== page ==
EXPLORE THE IMAGERY IN TAROT DECKS AND METHODS OF USING IT WITH YOUR CLIENTS AND FOR YOUR OWN INNER WANDERINGS.
DISCOVER HOW TO USE VISUAL IMAGES AND “MIND MOVIES” IN YOUR WORK IN:
AND OTHER HUMAN SERVICES SETTINGS
Images to invite discussion have been used since 1930 in the Thematic Apperception Test (TAT )
developed by Henry Murray and Christiana Morgan. It includes drawings like the cards just below.
(Note: The image shown here are already posted at diverse locations online.)
Surprisingly, the TAT ( like the even older Rorschach “ink-blot” test created in 1920), has been used ever since 1930 only for diagnosis, and not as a therapeutic or counseling tool even though those potential uses are huge. Now Tarot at a Crossroads tells how to use the Tarot, the TAT, and other evocative visual images as therapeutic or counseling tools.
In traditional card readings the client or card reader chooses from a face-down deck. Then the cards are turned over to see what image is on each one, and the reader tells the client each card’s various meanings. The images on each card have meanings comparable to Jungian archetypes. Here we’ve broadened the potential applications of the tarot by both card readers and human services professionals by using a method that allows clients to select images that “jump out at them,” or that seem somehow connected to events in their past or present, from a face-up deck. These may relate to problems or may portray paths along which they would like to explore, grow, or gather insights.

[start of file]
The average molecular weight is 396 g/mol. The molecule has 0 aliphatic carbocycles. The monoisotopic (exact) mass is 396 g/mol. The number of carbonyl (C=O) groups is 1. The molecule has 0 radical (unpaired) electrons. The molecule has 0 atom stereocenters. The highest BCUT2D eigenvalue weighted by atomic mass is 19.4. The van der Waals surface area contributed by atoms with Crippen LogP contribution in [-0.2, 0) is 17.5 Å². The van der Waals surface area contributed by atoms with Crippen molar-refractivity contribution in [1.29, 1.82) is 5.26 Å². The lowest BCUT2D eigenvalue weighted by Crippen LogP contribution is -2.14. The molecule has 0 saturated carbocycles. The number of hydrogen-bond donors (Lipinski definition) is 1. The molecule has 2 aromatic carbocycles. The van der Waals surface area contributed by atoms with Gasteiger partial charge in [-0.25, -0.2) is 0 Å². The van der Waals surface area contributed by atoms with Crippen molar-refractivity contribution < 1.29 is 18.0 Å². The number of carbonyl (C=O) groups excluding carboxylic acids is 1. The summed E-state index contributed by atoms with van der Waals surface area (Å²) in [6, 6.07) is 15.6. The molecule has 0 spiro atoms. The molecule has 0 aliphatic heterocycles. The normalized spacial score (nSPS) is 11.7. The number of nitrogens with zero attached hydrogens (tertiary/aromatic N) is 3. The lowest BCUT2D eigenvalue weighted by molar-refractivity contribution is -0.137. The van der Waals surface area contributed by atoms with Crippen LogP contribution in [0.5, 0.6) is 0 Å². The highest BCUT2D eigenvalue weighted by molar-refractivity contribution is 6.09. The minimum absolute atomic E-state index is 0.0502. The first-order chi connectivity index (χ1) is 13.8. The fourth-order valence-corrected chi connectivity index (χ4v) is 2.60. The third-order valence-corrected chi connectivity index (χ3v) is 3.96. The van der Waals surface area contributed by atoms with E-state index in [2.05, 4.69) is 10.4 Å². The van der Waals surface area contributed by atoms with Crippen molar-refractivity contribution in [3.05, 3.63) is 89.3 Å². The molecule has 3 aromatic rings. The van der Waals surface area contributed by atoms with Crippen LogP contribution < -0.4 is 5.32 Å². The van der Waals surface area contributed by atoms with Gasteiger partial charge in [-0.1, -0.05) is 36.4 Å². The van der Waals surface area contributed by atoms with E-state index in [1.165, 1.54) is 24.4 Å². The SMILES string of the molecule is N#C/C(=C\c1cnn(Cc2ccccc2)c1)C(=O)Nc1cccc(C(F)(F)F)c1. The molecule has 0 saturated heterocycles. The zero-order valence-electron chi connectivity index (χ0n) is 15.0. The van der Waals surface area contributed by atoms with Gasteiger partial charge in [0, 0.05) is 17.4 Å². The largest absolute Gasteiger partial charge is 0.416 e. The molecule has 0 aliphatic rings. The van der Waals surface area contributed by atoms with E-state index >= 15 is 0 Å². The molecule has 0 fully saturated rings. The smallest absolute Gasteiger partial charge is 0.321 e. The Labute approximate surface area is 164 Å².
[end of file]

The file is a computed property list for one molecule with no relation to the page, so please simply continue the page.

OTHER VALUABLE FEATURES:
A thought-provoking discussion of transference
Methods of sharpening immediate awareness and exploring a person’s depths
Using the cards to clarify “inner dialogues” between or among different sides of oneself
Guidelines for exploring complex relationship dynamics
How to run a process group in which members learn from each other using Tarot as a guide
Using universal symbols in contemplative meditations, and ways of using of meditation in the therapy, counseling, or reading process
The working methods this book presents are described in relation to Tarot imagery but not limited to it. You can use them with almost any visual images — including imagery you might select or create for use with use with specific populations, like children, seniors, the handicapped, or people in an organization who face specific challenges.
The cards above are from the first known tarot decks, hand-painted in Italy during the Renaissance era late 1400s.